Its an apt metaphor; this reader, well aware of how this all ends, was struck by the thought that events are no longer quite as under Cromwell's control as his reputation for omniscience would suggest. Irritating loose ends begin not quite to be tied up. Other points of view start to get some visibility with the King. For once, he does not reach quite everywhere. We begin to see Cromwell and his ever increasing entourage a little as his enemies might see him. The slow slipping of the facade is masterfully executed.

Its an extraordinary piece of work, and at nearly twice the length of either of the previous books, a wonderful feat of narrative and character control. Even Cromwell's final moments are sublimely handled.

Do read this. Its probably not even strictly necessary to have read the previous two books to read this, as long as you know the history. And even though its the previous works that have won the Bookers, this is the best of them ( )
  Opinionated | Feb 11, 2021 |
Mostrando 1-5 de 57 (seguinte | mostrar todas)
She [Mantel] is still exuberantly rethinking what novels can do. Not since Bleak House has the present tense performed such magic. The narrative voice rides at times like a spirit or angel on thermals of vitality, catching the turning seasons, the rhythms of work and dreams, cities and kitchens and heartbeats.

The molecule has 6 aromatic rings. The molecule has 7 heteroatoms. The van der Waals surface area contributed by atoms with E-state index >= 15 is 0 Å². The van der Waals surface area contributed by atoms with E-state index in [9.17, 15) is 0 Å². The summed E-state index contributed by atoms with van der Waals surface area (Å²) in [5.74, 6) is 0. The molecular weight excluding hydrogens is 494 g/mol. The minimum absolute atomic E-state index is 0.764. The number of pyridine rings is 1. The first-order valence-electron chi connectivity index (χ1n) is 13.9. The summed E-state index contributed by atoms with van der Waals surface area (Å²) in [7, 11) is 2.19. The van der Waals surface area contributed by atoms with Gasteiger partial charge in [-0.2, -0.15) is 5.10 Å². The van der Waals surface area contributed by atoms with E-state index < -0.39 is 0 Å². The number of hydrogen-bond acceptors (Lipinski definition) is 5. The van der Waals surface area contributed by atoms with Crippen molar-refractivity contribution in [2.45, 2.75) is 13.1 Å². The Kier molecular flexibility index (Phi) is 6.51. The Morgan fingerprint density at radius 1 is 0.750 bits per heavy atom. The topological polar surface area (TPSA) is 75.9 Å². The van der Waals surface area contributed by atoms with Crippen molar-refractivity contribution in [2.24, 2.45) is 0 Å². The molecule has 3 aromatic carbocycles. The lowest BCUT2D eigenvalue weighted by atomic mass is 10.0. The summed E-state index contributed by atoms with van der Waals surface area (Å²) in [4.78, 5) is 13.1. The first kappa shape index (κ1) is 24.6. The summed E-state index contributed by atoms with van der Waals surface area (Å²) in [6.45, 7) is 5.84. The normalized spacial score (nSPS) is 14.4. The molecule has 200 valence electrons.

adicionado por DouglasAtEik | editarThe Guardian, Alexandra Harris (Feb 24, 2020)
 

» Adicionar outros autores (3 possíveis)

Nome do autorFunçãoTipo de autorObra?Status
Mantel, HilaryAutorautor principaltodas as ediçõesconfirmado
Mehren, HegeTradutorautor secundáriotodas as ediçõesconfirmado
Damsma, HarmTradutorautor secundárioalgumas ediçõesconfirmado
Goretsky, TalDesigner da capaautor secundárioalgumas ediçõesconfirmado
Humphries, JulianDesignerautor secundárioalgumas ediçõesconfirmado
Kloska, JosephNarradorautor secundárioalgumas ediçõesconfirmado
Löcher-Lawrence, WernerTradutorautor secundárioalgumas ediçõesconfirmado
Levavi, Meryl SussmanDesignerautor secundárioalgumas ediçõesconfirmado
Miedema, NiekTradutorautor secundárioalgumas ediçõesconfirmado